New science proves YOGA really works for treating depression, but only if you stick with it
05/16/2017 // Bridgette Wilcox // Views

Those who practice yoga know how efficient it is when it comes to strengthening the body, easing inner aches and pains, and calming the mind. New research has found that when done long-term, the ancient practice may even be useful when it comes to treating depression, reported. In a study published in Psychological Medicine, research psychologists examined the effects of doing hatha yoga when it came to treating depression when used alongside antidepressant medications. According to lead researcher Lisa Uebelacker, an Associate Professor of Psychiatry and Human Behavior at the Warren Alpert Medical School of Brown University, their study is the largest one that explored the effects of yoga on depression.

For the study, the researchers examined patients who were currently or had recently experienced major depression and were receiving antidepressant medication and continued to have clinically significant depressive symptoms. The participants were randomized and divided into two groups: One participated in a hatha yoga class, while the control group went through a health education class, both over a period of 10 weeks. The participants were observed for six more months afterwards. The findings showed that while there were no significant differences between those who took hatha yoga and those who took health education at the end of 10 weeks, outcomes observed over a longer period of time showed otherwise.

"When we examined outcomes over a period of time including the three and six months after yoga classes ended, we found yoga was superior to health education in alleviating depression symptom," Ueblacker was quoted as saying in the report. Ultimately, they found that yoga had an impact on depression. "We hypothesized that yoga participants would show lower depression severity over time as assessed by the Quick Inventory of Depression Symptomatology (QIDS), as well as better social and role functioning, better general health perceptions and physical functioning, and less physical pain relative to the control group," Ueblacker said.


The efficiency of antidepressant medication has never been set in stone. Many people argue that it can worsen symptoms and lead to chronic health problems. Some argue that it can aggravate suicidal tendencies in patients of all ages, while others say that the medication can cause birth complications. This has led many people who suffer from depression to seek alternative forms of treatment, such as yoga.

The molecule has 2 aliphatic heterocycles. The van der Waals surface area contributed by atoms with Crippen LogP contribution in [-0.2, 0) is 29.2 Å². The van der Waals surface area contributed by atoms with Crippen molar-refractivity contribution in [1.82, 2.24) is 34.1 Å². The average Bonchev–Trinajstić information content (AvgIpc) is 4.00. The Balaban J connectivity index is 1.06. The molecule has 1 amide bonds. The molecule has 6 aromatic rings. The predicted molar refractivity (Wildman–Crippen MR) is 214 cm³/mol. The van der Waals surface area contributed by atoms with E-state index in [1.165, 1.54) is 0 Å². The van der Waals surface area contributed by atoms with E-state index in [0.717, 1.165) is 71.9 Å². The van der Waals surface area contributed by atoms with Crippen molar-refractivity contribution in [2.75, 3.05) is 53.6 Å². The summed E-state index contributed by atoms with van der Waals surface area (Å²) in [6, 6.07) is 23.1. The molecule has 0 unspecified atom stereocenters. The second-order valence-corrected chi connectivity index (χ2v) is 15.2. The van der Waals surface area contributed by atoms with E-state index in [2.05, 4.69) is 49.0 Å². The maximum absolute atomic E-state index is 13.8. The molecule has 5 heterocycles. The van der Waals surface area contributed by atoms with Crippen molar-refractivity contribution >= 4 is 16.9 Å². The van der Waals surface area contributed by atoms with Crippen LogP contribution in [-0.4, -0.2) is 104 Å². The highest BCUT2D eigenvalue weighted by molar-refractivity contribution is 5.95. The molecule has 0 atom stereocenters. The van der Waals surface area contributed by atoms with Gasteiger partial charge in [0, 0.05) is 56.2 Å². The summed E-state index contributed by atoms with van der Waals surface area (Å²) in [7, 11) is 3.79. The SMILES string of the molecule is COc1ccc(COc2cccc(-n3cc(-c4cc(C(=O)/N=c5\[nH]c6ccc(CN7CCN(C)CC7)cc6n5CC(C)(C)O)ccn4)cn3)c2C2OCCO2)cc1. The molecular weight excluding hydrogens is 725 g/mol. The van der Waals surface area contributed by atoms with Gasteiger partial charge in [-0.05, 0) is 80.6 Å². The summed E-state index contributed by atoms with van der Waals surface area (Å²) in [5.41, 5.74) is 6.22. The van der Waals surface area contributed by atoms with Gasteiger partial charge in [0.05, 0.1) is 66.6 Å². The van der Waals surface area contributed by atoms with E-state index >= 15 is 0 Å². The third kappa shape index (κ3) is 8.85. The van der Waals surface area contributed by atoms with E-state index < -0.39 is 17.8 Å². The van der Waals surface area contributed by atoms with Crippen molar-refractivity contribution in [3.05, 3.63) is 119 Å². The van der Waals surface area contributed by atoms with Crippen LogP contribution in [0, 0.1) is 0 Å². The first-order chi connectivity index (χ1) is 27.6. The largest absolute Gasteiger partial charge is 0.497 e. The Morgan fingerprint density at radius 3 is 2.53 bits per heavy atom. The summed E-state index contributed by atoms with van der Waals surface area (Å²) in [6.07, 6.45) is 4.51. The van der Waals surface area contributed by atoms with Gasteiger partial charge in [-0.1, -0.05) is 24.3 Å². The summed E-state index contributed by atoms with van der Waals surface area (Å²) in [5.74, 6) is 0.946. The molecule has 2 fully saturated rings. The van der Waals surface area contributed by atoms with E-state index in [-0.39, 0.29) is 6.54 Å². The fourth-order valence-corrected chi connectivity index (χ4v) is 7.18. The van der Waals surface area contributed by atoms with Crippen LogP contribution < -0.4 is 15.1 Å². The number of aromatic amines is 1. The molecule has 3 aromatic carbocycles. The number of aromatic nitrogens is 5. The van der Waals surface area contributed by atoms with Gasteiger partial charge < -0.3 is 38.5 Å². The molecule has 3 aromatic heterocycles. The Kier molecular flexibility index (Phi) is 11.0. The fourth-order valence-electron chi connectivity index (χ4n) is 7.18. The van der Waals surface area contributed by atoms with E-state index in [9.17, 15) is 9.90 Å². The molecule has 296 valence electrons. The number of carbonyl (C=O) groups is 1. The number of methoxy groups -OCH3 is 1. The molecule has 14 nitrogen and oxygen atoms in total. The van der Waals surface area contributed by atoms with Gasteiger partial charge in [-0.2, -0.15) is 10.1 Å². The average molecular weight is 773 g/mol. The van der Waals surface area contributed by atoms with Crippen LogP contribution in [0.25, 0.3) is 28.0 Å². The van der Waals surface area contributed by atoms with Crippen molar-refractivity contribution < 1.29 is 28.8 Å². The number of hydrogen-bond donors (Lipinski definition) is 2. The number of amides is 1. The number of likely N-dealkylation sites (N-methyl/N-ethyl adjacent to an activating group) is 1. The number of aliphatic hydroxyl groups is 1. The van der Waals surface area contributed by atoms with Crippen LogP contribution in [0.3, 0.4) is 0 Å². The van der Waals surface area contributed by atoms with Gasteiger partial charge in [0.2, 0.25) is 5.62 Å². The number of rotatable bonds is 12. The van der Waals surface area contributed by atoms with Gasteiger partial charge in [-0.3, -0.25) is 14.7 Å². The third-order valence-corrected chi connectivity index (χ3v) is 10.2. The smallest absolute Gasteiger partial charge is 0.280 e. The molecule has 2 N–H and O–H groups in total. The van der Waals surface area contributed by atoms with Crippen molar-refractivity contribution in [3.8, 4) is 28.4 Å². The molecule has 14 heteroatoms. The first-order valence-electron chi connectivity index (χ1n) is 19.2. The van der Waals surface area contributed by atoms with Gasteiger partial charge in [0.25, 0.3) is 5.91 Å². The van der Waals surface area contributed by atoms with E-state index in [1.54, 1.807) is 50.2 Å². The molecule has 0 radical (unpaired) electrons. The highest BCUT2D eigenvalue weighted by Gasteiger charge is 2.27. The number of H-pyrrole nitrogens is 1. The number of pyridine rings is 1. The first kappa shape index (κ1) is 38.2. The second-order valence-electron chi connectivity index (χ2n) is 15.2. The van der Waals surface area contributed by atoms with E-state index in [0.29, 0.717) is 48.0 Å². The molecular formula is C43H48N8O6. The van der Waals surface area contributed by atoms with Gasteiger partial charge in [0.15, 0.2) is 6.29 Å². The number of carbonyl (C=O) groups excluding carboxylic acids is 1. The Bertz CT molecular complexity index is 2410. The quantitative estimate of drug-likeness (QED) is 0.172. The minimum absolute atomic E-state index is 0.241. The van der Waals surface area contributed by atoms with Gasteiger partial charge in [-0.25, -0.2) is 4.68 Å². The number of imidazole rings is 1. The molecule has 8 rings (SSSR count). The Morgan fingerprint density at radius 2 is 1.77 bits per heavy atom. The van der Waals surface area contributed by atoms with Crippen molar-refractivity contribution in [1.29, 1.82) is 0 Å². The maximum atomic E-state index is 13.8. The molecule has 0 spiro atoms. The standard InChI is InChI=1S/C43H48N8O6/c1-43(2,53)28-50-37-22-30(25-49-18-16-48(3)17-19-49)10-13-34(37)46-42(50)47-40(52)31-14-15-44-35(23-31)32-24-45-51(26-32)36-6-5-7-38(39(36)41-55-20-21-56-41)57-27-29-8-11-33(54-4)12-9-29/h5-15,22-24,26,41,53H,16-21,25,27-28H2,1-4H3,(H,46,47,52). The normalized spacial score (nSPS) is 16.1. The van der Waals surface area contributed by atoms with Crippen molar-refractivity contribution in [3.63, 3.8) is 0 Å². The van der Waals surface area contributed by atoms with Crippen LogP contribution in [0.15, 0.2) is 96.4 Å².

According to, there are some effective ways to cope with depression without resorting to drugs:

  • Exercise - Exercise releases endorphins, which is known for inducing "runner's high". It also alters mood-regulating chemicals such as norepinephrine and serotonin. Doctors recommended 20 to 30 minutes of exercise at least thrice a week.
  • Light therapy - This is especially helpful for people who experience Seasonal Affective Disorder (SAD) during the winter when day time is particularly short. Light therapy involves sitting near a brightly lit box that replicates natural light. It does not cure depression, but it can alleviate symptoms.
  • Meditation - Perhaps what boosts yoga's antidepressant effects, meditation has shown effectiveness in preventing a relapse in depressive patients.
  • Mood logging - Recommended by psychologists, keeping a mood diary allows depressive patients to be more aware of both the positive and negative events in their lives. This way, the focus shifts from just the negative events, and allows them to gain more perspective. Research suggests that positive thinking can help relieve depression.
  • Acupuncture - A few studies have been done to explore the effects of this ancient Chinese practice on depressive patients. Results show that trying acupuncture lowers the rates of relapse in depressives, and also leads to more improvement in those that are already taking antidepressants.

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